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Julian Barnes

Metroland is the first novel from Julian Barnes and was published in 1980. It covers fourteen years in the life of Londoner Christopher Lloyd from adolescent rebellious grammar school boy to mature conservative suburbanite.
A familiar theme which could be summed up as - The Bloom of Youth to The Rake’s Progress to Homeward Bound.
It’s told in the first person but then you might expect that in a first novel.

Apart from being at ‘war’ with his siblings and parents, Chris has a vindictive uncle to contend with on those dutiful family visits which he has to endure. On an earlier visit Chris had innocently made a fool of Uncle Arthur who ever since had made sure that Chris as the eldest child was given tasks that meant he finished them just as the family was going home. Now Chris is older he has a routine which counters Uncle’s schemes.

The rebelliousness comes out in the activities of Chris and his best friend Toni, one of which is the epat or a winding up of people, mainly shopkeepers (A knowledge of the French language would help as the novel is liberally sprinkled throughout with French words and phrases).
After the weekends they would count up how many innocents they had made fun of.
Another ploy is to bait one of the masters who teaches biology. They kept pestering him to know when the class is to reach the human reproduction part. But the experienced master has met their sort before and neatly avoids any chance of ribaldry.

For post-graduate research Chris finds himself in Paris during the 1968 student riots.
There are some cutting remarks about his friends who develop interests that require further research in the capital cities of Europe rather than the mundane cities of Britain. His own research is on acting styles in Paris between 1789-1850. As he says:
You always need to shove at least one big date (1789,1848,1914) into your title, because it…..flatters the general belief that everything changes with the eruption of war. I suppose today we would go for a subject like Poetry between the Wars – 1963 to 2003!
So what are Chris’ opinions on the riots? Very little. He happens to be ‘up close and personal’ with Annick a photographic library assistant who initiates him in the carnal pleasures.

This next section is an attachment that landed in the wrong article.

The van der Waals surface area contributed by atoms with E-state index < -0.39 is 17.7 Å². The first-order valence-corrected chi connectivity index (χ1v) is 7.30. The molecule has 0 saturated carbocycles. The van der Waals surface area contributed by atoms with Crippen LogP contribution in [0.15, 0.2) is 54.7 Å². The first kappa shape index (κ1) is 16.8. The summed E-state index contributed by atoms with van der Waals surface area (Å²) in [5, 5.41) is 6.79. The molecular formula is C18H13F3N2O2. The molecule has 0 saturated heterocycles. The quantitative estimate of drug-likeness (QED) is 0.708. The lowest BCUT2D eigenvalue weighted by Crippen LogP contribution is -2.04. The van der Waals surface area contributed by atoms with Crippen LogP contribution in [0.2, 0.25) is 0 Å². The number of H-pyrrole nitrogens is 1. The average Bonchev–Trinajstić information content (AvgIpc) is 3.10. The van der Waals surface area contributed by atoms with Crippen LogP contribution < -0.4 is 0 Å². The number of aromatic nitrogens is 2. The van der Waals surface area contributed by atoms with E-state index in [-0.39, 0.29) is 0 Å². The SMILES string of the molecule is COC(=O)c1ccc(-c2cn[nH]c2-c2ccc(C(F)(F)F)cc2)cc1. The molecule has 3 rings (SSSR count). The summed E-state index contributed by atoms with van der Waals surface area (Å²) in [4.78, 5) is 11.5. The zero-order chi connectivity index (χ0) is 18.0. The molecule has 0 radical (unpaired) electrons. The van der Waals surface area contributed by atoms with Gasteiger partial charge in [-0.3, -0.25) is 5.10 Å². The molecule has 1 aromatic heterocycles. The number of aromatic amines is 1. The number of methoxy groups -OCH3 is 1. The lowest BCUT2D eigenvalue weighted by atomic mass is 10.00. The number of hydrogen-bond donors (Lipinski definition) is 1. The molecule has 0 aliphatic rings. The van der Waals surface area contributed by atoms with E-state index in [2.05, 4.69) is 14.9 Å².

Nine years later the final part of this witty novel takes place in Metroland, those suburbs served by the Metropolitan Line.
What happens next? Monogamy, monogony and monotony?  Chris quotes Auden who wrote Money may not be the fuel of love but it makes excellent kindling. I won’t say anything more about life as Chris finds it but I will finish with a criticism of Barnes’ use of profanities.

Toni is on a visit to see Chris at home and they have a lengthy conversation in the garden.
Just about every reply by Toni includes a four letter word or a profanity which seems unnecessary. After all they are men of thirty now, close friends, well educated with a good command of English, have much to discuss and Toni does not need to use bad language to support his views.
Maybe it was 1980 and each novel needed a quota of shocking words.
However I will forgive Barnes because he describes a trick of mine which I haven’t seen explained in print before!  

This is a debut novel showing promise which Barnes has confirmed with his subsequent output.

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Posted: Thu Apr 02, 2009 9:13 am                                   Poster: MikeAlx
I've never got round to Metroland - there was a film of it some years back, which I quite enjoyed, but a friend who has read the book said it struck him as one of those novels that's essentially unfilmable, so I imagine some liberties were taken!

Posted: Thu Apr 02, 2009 11:28 am                           Poster: Chibiabos83
As it happens Metroland is the only Julian Barnes novel I have read. I enjoyed it, I think, though it was many years ago. I wonder now if I would have got more out of it if I had had a better knowledge of London. But certainly worth reading, though it hasn't prompted me to try anything else by Barnes yet.

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